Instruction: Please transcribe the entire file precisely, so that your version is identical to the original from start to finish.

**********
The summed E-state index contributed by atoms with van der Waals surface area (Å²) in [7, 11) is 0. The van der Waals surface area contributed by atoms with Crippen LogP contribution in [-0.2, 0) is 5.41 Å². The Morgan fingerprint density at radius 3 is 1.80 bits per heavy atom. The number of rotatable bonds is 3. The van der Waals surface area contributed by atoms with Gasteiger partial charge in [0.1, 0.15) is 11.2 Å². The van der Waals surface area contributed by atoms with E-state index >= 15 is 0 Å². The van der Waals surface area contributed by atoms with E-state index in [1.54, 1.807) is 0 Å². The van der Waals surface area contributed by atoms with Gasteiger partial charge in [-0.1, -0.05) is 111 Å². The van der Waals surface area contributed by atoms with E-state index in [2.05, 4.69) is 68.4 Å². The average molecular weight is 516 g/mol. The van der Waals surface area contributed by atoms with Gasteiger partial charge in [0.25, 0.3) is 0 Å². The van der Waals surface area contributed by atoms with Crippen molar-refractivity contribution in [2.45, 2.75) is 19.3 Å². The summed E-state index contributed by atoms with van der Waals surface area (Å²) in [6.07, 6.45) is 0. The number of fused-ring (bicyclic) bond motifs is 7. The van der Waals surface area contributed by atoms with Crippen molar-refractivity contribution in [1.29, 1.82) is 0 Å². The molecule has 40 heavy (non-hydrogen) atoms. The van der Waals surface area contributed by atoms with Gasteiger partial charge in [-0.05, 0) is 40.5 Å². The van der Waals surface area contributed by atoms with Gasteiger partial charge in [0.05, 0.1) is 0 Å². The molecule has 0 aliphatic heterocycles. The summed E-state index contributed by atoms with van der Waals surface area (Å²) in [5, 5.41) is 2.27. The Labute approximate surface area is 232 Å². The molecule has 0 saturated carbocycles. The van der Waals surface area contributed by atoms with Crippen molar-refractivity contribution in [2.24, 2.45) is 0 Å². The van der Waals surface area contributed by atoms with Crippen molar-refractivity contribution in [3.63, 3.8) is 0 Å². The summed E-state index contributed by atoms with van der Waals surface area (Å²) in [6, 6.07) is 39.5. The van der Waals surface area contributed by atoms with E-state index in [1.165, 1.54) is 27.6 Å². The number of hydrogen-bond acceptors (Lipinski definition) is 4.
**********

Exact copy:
The summed E-state index contributed by atoms with van der Waals surface area (Å²) in [7, 11) is 0. The van der Waals surface area contributed by atoms with Crippen LogP contribution in [-0.2, 0) is 5.41 Å². The Morgan fingerprint density at radius 3 is 1.80 bits per heavy atom. The number of rotatable bonds is 3. The van der Waals surface area contributed by atoms with Gasteiger partial charge in [0.1, 0.15) is 11.2 Å². The van der Waals surface area contributed by atoms with E-state index >= 15 is 0 Å². The van der Waals surface area contributed by atoms with E-state index in [1.54, 1.807) is 0 Å². The van der Waals surface area contributed by atoms with Gasteiger partial charge in [-0.1, -0.05) is 111 Å². The van der Waals surface area contributed by atoms with E-state index in [2.05, 4.69) is 68.4 Å². The average molecular weight is 516 g/mol. The van der Waals surface area contributed by atoms with Gasteiger partial charge in [0.25, 0.3) is 0 Å². The van der Waals surface area contributed by atoms with Crippen molar-refractivity contribution in [2.45, 2.75) is 19.3 Å². The summed E-state index contributed by atoms with van der Waals surface area (Å²) in [6.07, 6.45) is 0. The number of fused-ring (bicyclic) bond motifs is 7. The van der Waals surface area contributed by atoms with Crippen molar-refractivity contribution in [1.29, 1.82) is 0 Å². The molecule has 40 heavy (non-hydrogen) atoms. The van der Waals surface area contributed by atoms with Gasteiger partial charge in [-0.05, 0) is 40.5 Å². The van der Waals surface area contributed by atoms with Gasteiger partial charge in [0.05, 0.1) is 0 Å². The molecule has 0 aliphatic heterocycles. The summed E-state index contributed by atoms with van der Waals surface area (Å²) in [5, 5.41) is 2.27. The Labute approximate surface area is 232 Å². The molecule has 0 saturated carbocycles. The van der Waals surface area contributed by atoms with Crippen molar-refractivity contribution in [2.24, 2.45) is 0 Å². The van der Waals surface area contributed by atoms with Crippen molar-refractivity contribution in [3.63, 3.8) is 0 Å². The summed E-state index contributed by atoms with van der Waals surface area (Å²) in [6, 6.07) is 39.5. The van der Waals surface area contributed by atoms with E-state index in [1.165, 1.54) is 27.6 Å². The number of hydrogen-bond acceptors (Lipinski definition) is 4.